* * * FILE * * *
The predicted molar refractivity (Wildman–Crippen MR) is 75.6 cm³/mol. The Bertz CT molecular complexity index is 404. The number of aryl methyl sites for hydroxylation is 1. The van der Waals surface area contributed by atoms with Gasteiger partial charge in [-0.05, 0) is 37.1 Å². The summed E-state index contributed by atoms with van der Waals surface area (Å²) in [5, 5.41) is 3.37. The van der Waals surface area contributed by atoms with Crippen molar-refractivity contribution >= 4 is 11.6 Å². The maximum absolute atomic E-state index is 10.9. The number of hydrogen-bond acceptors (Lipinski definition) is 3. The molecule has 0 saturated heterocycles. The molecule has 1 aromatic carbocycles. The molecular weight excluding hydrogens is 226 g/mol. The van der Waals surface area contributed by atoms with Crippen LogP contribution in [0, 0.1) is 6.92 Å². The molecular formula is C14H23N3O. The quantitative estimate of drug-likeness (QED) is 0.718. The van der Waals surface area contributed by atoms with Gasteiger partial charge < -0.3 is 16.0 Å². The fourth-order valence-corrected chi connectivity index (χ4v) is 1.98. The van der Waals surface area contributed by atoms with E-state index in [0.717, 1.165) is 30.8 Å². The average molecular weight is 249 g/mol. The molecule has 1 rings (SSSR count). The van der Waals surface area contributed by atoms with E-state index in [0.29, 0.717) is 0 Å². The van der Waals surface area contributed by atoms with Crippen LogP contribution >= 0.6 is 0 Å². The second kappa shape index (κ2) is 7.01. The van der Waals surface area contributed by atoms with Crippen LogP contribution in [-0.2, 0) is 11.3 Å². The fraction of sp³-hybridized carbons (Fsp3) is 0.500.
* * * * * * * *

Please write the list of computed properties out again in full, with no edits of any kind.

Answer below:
The predicted molar refractivity (Wildman–Crippen MR) is 75.6 cm³/mol. The Bertz CT molecular complexity index is 404. The number of aryl methyl sites for hydroxylation is 1. The van der Waals surface area contributed by atoms with Gasteiger partial charge in [-0.05, 0) is 37.1 Å². The summed E-state index contributed by atoms with van der Waals surface area (Å²) in [5, 5.41) is 3.37. The van der Waals surface area contributed by atoms with Crippen molar-refractivity contribution >= 4 is 11.6 Å². The maximum absolute atomic E-state index is 10.9. The number of hydrogen-bond acceptors (Lipinski definition) is 3. The molecule has 0 saturated heterocycles. The molecule has 1 aromatic carbocycles. The molecular weight excluding hydrogens is 226 g/mol. The van der Waals surface area contributed by atoms with Crippen LogP contribution in [0, 0.1) is 6.92 Å². The molecular formula is C14H23N3O. The quantitative estimate of drug-likeness (QED) is 0.718. The van der Waals surface area contributed by atoms with Gasteiger partial charge < -0.3 is 16.0 Å². The fourth-order valence-corrected chi connectivity index (χ4v) is 1.98. The van der Waals surface area contributed by atoms with E-state index in [0.717, 1.165) is 30.8 Å². The average molecular weight is 249 g/mol. The molecule has 1 rings (SSSR count). The van der Waals surface area contributed by atoms with E-state index in [0.29, 0.717) is 0 Å². The van der Waals surface area contributed by atoms with Crippen LogP contribution >= 0.6 is 0 Å². The second kappa shape index (κ2) is 7.01. The van der Waals surface area contributed by atoms with Crippen LogP contribution in [-0.2, 0) is 11.3 Å². The fraction of sp³-hybridized carbons (Fsp3) is 0.500.